The Thought Behind the Proverb
WHEN the Bible proverbs were written human nature was basically the same as we find it today. The wise man observed much that was good and much that was bad. All of it was worthy of note and comment. This served to commend the good, condemn the bad and point out the correct road to the doubting person uncertain of the course of practical wisdom. When the basis for a proverb is clearly understood, its lesson is more effective. Are you aware of the thought behind the following proverbs?
“The path of the righteous ones is like the bright light that is getting lighter and lighter until the day is firmly established. The way of the wicked ones is like the gloom; they have not known at what they keep stumbling.”
Picture an early-morning traveler in Palestine as the sun rises in the east. When the sun first tinges the sky, objects are seen in broad outline. Gradually, under the ever-increasing illumination, everything is seen in clear detail. When the sun stands directly overhead at noon, there is no shadow ahead on the road. So is the path of God’s servants who, through constant attention to his Word, steadily increase in knowledge, wisdom and understanding of his purposes. Hazy or erroneous viewpoints, little understood doctrine and prophecies are gradually cleared up under the ever-increasing light from God’s Word, and the way to go is very clear. The wicked, on the other hand, are like the man who stumbles on in the dark at night. Having no understanding of Jehovah’s Word and purposes and not willing to accept and conform to revealed truths, the wicked stumble on in their ignorance and error, which, ironically, they are too blind to recognize or admit.
“The truly wise woman has built up her house, but the foolish one tears it down with her own hands.”
The proverb shows the influence for good or for bad that a wife can exert in the family circle. A devout, industrious and prudent wife by wise management of her household promotes the prosperity of the family. She increases the furniture, food and clothing and plays a vital role in the religious education of the children. The opposite is true of the foolish, irreverent and thriftless wife. Though her husband be industrious and frugal, his household will not prosper, because she squanders both money and time. Not only is her furniture dilapidated, the children ill-clothed and ill-fed, but their spiritual education is sadly neglected. She has in effect torn the house down on top of them! The young man seeking a wife must choose wisely if he hopes to build a happy home.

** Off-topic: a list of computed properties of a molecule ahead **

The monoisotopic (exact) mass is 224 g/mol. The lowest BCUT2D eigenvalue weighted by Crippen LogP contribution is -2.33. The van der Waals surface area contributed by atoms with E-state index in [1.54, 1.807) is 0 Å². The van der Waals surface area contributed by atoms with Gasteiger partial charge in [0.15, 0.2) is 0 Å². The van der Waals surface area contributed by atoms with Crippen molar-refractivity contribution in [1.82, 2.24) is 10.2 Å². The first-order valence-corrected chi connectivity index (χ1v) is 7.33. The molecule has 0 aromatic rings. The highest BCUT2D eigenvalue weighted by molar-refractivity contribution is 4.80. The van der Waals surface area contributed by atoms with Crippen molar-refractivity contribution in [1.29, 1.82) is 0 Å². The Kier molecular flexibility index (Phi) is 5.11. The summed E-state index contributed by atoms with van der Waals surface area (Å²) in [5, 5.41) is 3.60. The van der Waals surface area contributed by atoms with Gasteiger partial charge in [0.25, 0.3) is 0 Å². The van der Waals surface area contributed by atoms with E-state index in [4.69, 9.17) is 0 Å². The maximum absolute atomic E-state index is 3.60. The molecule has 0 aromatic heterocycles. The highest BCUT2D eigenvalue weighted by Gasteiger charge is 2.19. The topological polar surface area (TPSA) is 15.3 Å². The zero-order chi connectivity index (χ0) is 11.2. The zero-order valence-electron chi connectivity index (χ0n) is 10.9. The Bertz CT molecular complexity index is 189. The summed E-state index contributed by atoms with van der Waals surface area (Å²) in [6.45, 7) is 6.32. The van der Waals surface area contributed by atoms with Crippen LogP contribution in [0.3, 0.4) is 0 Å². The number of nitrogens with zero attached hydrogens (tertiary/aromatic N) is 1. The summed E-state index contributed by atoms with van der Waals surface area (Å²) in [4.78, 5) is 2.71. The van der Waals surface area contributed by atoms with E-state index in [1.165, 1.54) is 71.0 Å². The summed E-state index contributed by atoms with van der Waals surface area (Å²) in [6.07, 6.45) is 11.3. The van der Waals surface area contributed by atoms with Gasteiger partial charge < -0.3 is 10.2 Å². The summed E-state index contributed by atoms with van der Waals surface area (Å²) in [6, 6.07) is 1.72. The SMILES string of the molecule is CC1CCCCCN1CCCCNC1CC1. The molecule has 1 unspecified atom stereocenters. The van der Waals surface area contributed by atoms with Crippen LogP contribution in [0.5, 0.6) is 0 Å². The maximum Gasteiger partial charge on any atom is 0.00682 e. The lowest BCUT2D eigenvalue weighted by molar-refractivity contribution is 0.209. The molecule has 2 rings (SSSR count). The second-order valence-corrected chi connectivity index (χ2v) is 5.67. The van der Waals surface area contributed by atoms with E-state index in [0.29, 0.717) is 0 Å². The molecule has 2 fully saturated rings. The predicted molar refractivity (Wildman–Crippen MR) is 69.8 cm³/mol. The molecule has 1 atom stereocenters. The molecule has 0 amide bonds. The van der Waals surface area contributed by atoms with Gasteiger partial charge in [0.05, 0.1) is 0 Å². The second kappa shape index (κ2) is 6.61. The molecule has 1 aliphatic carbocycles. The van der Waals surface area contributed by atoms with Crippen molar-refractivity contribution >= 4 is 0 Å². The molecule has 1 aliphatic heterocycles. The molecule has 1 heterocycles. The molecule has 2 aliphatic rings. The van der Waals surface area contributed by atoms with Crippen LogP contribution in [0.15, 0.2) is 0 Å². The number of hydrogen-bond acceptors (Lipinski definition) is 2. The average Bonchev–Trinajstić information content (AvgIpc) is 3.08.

“The way of the lazy one is like a brier hedge, but the path of the upright ones is a way cast up.”
No matter what a lazy person undertakes he imagines that no end of difficulties are hindering him. If he goes on a journey, he thinks the road is thick with thorns and briers through which he cannot make his way or, at best, he does so painfully. Many of the difficulties are either the product of his own imagination or neglect of duty. The industrious, God-fearing man enjoys his work. He does not imagine all kinds of obstacles that would serve as an excuse for not laboring. By giving attention to his work he avoids many thorny stumbling blocks and complaints that would otherwise confront him. His journey of life is along a smooth road that has been built up and that is free from stones. He makes good progress and rejoices.